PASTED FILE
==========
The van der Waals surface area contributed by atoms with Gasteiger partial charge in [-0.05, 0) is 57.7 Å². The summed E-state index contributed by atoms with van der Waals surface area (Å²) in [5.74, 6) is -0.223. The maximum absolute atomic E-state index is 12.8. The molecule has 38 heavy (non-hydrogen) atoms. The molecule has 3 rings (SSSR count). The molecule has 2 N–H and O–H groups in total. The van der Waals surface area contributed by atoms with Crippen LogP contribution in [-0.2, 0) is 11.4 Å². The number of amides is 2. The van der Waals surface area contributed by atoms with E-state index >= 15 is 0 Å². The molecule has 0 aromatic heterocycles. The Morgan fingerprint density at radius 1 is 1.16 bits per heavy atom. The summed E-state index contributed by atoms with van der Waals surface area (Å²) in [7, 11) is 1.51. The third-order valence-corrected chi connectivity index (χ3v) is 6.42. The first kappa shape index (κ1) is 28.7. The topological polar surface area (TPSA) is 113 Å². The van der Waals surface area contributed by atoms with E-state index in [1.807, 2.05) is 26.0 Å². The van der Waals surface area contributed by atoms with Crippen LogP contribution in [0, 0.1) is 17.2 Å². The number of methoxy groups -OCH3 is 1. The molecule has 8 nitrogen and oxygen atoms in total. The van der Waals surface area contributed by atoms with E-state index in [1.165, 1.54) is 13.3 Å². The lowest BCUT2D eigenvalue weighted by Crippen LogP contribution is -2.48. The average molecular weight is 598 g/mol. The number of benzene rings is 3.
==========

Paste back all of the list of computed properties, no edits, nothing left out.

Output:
The van der Waals surface area contributed by atoms with Gasteiger partial charge in [-0.05, 0) is 57.7 Å². The summed E-state index contributed by atoms with van der Waals surface area (Å²) in [5.74, 6) is -0.223. The maximum absolute atomic E-state index is 12.8. The molecule has 38 heavy (non-hydrogen) atoms. The molecule has 3 rings (SSSR count). The molecule has 2 N–H and O–H groups in total. The van der Waals surface area contributed by atoms with Crippen LogP contribution in [-0.2, 0) is 11.4 Å². The number of amides is 2. The van der Waals surface area contributed by atoms with E-state index >= 15 is 0 Å². The molecule has 0 aromatic heterocycles. The Morgan fingerprint density at radius 1 is 1.16 bits per heavy atom. The summed E-state index contributed by atoms with van der Waals surface area (Å²) in [7, 11) is 1.51. The third-order valence-corrected chi connectivity index (χ3v) is 6.42. The first kappa shape index (κ1) is 28.7. The topological polar surface area (TPSA) is 113 Å². The van der Waals surface area contributed by atoms with E-state index in [1.807, 2.05) is 26.0 Å². The van der Waals surface area contributed by atoms with Crippen LogP contribution in [0, 0.1) is 17.2 Å². The number of methoxy groups -OCH3 is 1. The molecule has 8 nitrogen and oxygen atoms in total. The van der Waals surface area contributed by atoms with E-state index in [1.165, 1.54) is 13.3 Å². The lowest BCUT2D eigenvalue weighted by Crippen LogP contribution is -2.48. The average molecular weight is 598 g/mol. The number of benzene rings is 3.